Michael took her suggestion and washed the sweat from his body, still keeping his bag with Cee, his laser, and his electronic notebooks with him. His bag also had extra clothing, his paints, and a pad of thick paper, since canvases would have been too bulky to carry.

Michael was resting on the bed when he heard voices. He quietly walked to the end of the hall and then through the living room. The voices were coming from the next room. “. . . love apple pie. I see your sister made it.”

“No, she didn’t. Oh, Osha. How could you?”

“How could I what?”

“A convict? I asked for a housekeeper, and you apply for a convict? How could you?”

“A convict? I didn’t . . . .” He paused. “Where is she?”

Michael took that as his cue. He held out his hand as he entered. “Hi. I’m Michael Jamel.”

Osha shook his hand. He was a well-built man with large shoulders. His mouth was barely visible between his beard and mustache. “Governor Hollis. Welcome, Mr. Jamel.”

“Michael, please. I’m afraid it looks as if there has been a misunderstanding, hasn’t there.” He reached into his pocket and gave Governor Hollis his paper. “If it is a burden, I may have a friend in Capitol, but I was told you had a job for me.”

Osha’s face remained impassive, but when he looked at Michael again, he had the appearance of a happy man. He turned to his wife. “I see the mix-up, dear. Michael Jamel isn’t a housekeeper. He’s the aide I requested my first year as governor.”

“But I don’t remember . . . .”

“Don’t worry about it, dear. We’ll talk business after we enjoy your fine dinner.”

As they ate, Osha asked about his background. He kept it vague, mentioning that he worked as a computer programmer and system designer.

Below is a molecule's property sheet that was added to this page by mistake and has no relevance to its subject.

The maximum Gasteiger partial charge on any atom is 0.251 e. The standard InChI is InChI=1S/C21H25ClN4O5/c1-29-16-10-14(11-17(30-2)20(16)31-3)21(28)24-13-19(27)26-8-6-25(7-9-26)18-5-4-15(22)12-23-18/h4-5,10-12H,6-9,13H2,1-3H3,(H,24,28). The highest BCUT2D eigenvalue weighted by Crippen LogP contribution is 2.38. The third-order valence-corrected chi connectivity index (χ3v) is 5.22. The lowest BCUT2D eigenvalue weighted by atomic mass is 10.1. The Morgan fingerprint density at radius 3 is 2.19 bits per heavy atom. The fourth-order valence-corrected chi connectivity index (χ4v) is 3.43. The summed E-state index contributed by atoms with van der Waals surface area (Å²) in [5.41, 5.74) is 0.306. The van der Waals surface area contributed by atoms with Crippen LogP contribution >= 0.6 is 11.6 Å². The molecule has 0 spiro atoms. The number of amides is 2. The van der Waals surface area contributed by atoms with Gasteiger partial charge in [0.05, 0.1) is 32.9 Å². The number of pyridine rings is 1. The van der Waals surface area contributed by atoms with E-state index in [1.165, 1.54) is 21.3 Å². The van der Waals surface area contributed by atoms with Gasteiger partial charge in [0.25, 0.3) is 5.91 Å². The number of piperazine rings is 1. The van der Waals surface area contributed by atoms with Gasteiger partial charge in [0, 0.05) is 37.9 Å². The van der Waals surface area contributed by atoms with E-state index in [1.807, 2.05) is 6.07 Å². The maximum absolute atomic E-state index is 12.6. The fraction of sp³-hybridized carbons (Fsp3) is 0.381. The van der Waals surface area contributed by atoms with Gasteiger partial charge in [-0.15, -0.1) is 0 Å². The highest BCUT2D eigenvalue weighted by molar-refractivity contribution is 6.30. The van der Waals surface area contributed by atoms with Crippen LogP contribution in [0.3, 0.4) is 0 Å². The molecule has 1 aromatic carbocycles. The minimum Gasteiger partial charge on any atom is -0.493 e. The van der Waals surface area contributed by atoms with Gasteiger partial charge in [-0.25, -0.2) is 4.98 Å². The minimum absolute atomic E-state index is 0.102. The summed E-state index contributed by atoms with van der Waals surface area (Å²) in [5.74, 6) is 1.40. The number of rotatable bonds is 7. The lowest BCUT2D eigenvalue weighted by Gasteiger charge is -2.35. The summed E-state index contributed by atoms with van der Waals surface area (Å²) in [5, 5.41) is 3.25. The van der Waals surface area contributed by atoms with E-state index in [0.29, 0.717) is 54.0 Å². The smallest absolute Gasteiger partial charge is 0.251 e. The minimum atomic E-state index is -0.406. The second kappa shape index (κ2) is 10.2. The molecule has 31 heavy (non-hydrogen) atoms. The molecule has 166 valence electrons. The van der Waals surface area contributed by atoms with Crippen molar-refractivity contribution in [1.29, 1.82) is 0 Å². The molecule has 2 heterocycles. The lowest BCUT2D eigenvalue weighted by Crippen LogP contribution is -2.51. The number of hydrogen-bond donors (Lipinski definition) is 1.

“Oh, my. Not a lot of call for that here,” his wife said.

“No. Afraid not. I’m thinking of becoming a wanderer. I like to paint and have never had time to enjoy the beauty of a planet.”

“You’re an artist? Oh, that sounds fascinating.”

After dinner, Osha took him to a book-shelved study. As soon as the door was shut, he burst out. “I can’t believe they actually sent me someone. After all this time.” Osha motioned him to an armchair. He pulled the other one closer. “You’re here to kill the dragons, aren’t you?”

Michael’s heart sank. “Aah, that’s not exactly what they told me.”

“Oh, yeah, look for tech, too. But our people are getting killed all the time. And the beasts don’t just stay in the mountains. There was a child killed just down the road last month.”

Michael tried to think fast, using the diplomacy he’d watched his grandfather and Thom use. “I’m here to study the issue, and present a report with . . . with options and suggestions. Feasibility studies and . . . and determine where additional assistance is needed.” Part of it was true. He was to give reports about everything, his impressions, if they could lift some of the restrictions without destroying the fragile peace and sending the people rioting.